“It’s just nice, it means we are on the right track, she did an amazing job during Covid – she has tackled some hurdles and she is just one heck of an athlete.

Kaylee and her 2016 Olymian sister Taylor lost their father and their inspiration, Sholto McKeown in August this year

“I’m actually a little bit lost for words I guess – but happy for her but we’ve still got a lot of work to do.

“The instruction at the start of the day was that we don’t do a lot of 400s so we want to negative split that or even split that and she did exactly that and I told her ‘job well done’

“She went and swam down and had something to eat and after she warmed up for the 100m backstroke she said what’s the race plan?

Chris Mooney whistle

WETTING OUR WHISTLE: Kaylee McKeown’s 100m backstroke swim is a sign of things to come and coach Chris Mooney may well have reason to ‘whistle dixie” Photo Courtesy: Delly Carr (Swimming Australia).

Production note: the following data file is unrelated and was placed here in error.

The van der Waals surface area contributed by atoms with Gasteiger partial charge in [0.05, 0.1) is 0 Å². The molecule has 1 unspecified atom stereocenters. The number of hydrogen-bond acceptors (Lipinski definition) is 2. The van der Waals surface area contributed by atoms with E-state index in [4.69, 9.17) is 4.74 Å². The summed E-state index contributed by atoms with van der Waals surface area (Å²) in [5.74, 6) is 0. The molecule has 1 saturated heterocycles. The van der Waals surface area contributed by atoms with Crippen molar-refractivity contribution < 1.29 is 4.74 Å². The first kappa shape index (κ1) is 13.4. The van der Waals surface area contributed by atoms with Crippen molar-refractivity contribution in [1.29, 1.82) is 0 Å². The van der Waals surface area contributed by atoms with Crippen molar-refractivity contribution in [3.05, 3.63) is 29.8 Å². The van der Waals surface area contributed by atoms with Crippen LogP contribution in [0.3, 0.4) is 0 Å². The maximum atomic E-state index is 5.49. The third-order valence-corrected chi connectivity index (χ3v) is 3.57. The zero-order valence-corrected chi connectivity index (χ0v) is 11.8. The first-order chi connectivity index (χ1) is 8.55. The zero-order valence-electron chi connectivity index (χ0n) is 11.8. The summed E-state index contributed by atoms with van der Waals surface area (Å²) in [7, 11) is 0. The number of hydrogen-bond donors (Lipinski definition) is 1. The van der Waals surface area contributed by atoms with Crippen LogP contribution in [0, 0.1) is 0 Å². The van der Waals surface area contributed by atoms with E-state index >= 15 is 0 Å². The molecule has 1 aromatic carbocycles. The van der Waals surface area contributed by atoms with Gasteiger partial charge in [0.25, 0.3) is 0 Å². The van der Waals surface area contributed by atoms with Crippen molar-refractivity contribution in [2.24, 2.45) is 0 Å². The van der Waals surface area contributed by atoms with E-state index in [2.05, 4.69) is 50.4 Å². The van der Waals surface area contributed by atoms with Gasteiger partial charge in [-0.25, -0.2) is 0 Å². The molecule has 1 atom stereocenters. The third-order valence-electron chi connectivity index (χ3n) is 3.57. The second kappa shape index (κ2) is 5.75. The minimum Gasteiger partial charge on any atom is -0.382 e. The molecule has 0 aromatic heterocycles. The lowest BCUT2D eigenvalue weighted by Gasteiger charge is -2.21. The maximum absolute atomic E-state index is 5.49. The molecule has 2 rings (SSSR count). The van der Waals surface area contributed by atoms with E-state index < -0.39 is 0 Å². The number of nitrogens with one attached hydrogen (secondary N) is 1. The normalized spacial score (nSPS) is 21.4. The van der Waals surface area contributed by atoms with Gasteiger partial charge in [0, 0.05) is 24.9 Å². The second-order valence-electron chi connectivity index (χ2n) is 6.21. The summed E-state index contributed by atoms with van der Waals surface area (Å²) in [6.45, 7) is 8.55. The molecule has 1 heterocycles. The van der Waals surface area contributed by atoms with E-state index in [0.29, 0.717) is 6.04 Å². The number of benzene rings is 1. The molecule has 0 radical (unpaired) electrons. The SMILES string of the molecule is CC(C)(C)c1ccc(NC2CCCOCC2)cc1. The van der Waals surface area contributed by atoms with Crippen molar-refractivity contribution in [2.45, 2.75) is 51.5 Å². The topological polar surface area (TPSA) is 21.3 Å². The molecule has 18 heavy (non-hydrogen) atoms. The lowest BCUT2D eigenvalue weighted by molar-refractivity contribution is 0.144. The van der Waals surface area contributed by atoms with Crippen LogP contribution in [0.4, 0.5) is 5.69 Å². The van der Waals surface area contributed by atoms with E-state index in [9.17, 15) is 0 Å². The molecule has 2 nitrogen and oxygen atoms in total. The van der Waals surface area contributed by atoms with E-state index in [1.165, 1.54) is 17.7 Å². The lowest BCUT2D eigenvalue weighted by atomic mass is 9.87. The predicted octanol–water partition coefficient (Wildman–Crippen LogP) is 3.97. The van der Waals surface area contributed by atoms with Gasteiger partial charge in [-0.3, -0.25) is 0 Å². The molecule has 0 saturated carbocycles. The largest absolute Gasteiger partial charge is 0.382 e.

“And I said well the race plan is to control that first 50m – and we know what our target time is to go out in when it comes time to race and she stuck to the race plan and she showed that her skills have really improved.

“She knows what the best in the world is doing and if we want to be the best in the world those skills needed to improve and they have improved but we’ve still got improvement in us.

“Of course we are happy and we will celebrate a great swim but we know we’ve still got a lot of work to do but we are just happy that what we are doing is working in a way that can produce a result like that.

“We are just excited by what’s ahead, we’ve still got to focus, we’ve still got a goal and we’ve still got plenty of time to make those improvements and that’s exactly what we are going to do.

“The bottom line is we’ve got to be ready when it comes time. The job is not done yet, there is still work to do, but we are on the right track.

“We are not going to get too carried away, we are just going to take some confidence away from it.”

You get the impression that coach Mooney, who plied his trade under Olympic gold medal winning coach Denis Cotterell at Miami on the Gold Coast before taking on the Head Coach role at the University of Hawaii, has a live one on his hands.

And they both know exactly where they are going and what it’s going to take to get there.

Watch this space.



  1. avatar

    Fantastic story